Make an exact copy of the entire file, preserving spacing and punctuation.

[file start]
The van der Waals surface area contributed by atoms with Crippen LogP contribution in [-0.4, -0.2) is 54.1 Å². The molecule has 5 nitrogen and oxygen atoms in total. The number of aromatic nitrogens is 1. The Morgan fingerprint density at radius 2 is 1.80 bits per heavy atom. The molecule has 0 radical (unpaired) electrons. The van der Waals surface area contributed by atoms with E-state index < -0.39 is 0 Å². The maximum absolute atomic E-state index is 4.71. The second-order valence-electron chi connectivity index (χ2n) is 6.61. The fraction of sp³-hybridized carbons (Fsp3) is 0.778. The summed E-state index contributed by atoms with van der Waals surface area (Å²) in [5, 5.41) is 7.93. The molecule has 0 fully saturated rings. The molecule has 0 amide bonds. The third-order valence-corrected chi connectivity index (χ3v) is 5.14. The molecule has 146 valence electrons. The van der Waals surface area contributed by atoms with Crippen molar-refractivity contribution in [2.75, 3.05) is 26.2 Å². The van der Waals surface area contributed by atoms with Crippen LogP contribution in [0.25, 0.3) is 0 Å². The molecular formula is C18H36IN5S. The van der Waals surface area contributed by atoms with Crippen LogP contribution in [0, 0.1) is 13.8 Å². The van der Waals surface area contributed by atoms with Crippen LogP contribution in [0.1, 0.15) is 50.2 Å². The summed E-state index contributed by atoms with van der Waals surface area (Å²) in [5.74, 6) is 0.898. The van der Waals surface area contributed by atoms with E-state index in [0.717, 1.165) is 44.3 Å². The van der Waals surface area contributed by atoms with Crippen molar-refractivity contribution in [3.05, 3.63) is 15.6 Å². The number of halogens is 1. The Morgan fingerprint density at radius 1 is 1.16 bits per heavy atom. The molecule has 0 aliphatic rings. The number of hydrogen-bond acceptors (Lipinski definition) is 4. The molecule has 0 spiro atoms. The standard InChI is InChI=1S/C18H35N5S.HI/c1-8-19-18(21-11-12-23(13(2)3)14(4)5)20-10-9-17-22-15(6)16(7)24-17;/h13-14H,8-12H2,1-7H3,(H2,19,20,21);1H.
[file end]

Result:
The van der Waals surface area contributed by atoms with Crippen LogP contribution in [-0.4, -0.2) is 54.1 Å². The molecule has 5 nitrogen and oxygen atoms in total. The number of aromatic nitrogens is 1. The Morgan fingerprint density at radius 2 is 1.80 bits per heavy atom. The molecule has 0 radical (unpaired) electrons. The van der Waals surface area contributed by atoms with E-state index < -0.39 is 0 Å². The maximum absolute atomic E-state index is 4.71. The second-order valence-electron chi connectivity index (χ2n) is 6.61. The fraction of sp³-hybridized carbons (Fsp3) is 0.778. The summed E-state index contributed by atoms with van der Waals surface area (Å²) in [5, 5.41) is 7.93. The molecule has 0 fully saturated rings. The molecule has 0 amide bonds. The third-order valence-corrected chi connectivity index (χ3v) is 5.14. The molecule has 146 valence electrons. The van der Waals surface area contributed by atoms with Crippen molar-refractivity contribution in [2.75, 3.05) is 26.2 Å². The van der Waals surface area contributed by atoms with Crippen LogP contribution in [0.25, 0.3) is 0 Å². The molecular formula is C18H36IN5S. The van der Waals surface area contributed by atoms with Crippen LogP contribution in [0, 0.1) is 13.8 Å². The van der Waals surface area contributed by atoms with Crippen LogP contribution in [0.1, 0.15) is 50.2 Å². The summed E-state index contributed by atoms with van der Waals surface area (Å²) in [5.74, 6) is 0.898. The van der Waals surface area contributed by atoms with E-state index in [0.717, 1.165) is 44.3 Å². The van der Waals surface area contributed by atoms with Crippen molar-refractivity contribution in [3.05, 3.63) is 15.6 Å². The number of halogens is 1. The Morgan fingerprint density at radius 1 is 1.16 bits per heavy atom. The molecule has 0 aliphatic rings. The number of hydrogen-bond acceptors (Lipinski definition) is 4. The molecule has 0 spiro atoms. The standard InChI is InChI=1S/C18H35N5S.HI/c1-8-19-18(21-11-12-23(13(2)3)14(4)5)20-10-9-17-22-15(6)16(7)24-17;/h13-14H,8-12H2,1-7H3,(H2,19,20,21);1H.